REPORT ON THE LANDS OF THE ARID REGION
One of the most famous documents in American environmental history, the Report on the Lands of the Arid Region of the United States (1878) was less than 200 pages long. The authors were members of the Geographical and Geological Survey of the Rocky Mountain Region, under the direction of John Wesley Powell, intrepid explorer of the Colorado River and the Grand Canyon. Powell's own contribution to their report to Congress was the first two chapters, which were characteristically bold and visionary.
The nation was moving into a vast region marked by aridity, Powell warned, and the traditional system for disposing of the public domain to private citizens–the 160-acre farming homestead–was badly adapted to that condition. Powell relied on data collected by the Smithsonian showing that beyond the 100th meridian rainfall was less than twenty inches a year, on average, which was insu.cient for most crops. Successful settlement would require laws that encouraged smaller-scale farms based on communal irrigation and, more generally, laws that encouraged a pastoral economy of sheep and cattle ranches.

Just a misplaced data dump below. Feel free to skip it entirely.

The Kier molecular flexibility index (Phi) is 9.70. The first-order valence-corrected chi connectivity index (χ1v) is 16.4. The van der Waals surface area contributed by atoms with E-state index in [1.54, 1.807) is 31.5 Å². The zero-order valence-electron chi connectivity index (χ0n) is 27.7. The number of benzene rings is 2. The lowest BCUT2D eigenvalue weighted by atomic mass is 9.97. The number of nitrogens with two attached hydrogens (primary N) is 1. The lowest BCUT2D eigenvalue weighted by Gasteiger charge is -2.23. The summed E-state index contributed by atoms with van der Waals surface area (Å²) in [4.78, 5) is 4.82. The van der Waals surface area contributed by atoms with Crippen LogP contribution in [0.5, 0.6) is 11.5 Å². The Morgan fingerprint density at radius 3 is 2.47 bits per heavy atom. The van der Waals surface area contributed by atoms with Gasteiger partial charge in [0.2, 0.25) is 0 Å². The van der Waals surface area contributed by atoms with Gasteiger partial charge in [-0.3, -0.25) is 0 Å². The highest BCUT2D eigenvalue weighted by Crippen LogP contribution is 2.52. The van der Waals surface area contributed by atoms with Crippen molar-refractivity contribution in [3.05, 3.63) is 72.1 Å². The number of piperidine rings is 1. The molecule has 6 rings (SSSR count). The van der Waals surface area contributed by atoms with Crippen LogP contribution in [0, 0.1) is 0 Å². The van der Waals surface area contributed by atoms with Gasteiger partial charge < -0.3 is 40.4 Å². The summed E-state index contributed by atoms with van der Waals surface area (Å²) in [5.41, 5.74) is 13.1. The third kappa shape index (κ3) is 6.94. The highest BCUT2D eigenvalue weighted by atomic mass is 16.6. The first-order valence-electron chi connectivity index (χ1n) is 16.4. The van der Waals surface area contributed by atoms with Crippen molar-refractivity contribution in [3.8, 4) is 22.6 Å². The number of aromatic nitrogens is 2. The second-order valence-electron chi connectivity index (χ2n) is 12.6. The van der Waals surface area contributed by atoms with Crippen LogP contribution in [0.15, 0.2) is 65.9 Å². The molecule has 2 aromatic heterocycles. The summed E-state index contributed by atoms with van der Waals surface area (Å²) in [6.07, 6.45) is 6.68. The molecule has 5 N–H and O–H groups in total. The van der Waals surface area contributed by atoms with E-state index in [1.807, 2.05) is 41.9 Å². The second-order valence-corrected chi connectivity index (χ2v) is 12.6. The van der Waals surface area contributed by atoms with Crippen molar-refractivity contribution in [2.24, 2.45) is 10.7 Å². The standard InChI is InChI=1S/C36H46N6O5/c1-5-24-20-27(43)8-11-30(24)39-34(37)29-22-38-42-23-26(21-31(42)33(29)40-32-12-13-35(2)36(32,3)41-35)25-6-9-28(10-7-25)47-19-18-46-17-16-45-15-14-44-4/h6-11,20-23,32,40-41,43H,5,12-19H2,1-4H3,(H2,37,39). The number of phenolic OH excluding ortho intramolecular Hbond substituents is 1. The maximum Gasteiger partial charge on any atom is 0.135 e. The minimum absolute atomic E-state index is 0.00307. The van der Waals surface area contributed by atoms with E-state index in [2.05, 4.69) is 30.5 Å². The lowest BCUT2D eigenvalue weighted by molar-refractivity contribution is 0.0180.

Separating the arid from the humid region was the Great Plains (which Powell called the Sub-humid Region), stretching over nearly one-tenth of the country. He predicted that much agricultural wealth would come out of this "beautiful prairie country," whose rich soils seemed ready for the plow. He foresaw, however, that the Plains would experience many disastrous droughts, leaving people disappointed and bankrupt, and he recommended developing surface irrigation to mitigate some of this uncertainty.
Donald Worster University of Kansas
Stegner, Wallace. Beyond the Hundredth Meridian: John Wesley Powell and the Second Opening of the American West. Boston: Houghton Mifflin, 1954.
Worster, Donald. An Unsettled Country: Changing Landscapes of the American West. Albuquerque: University of New Mexico, 1994.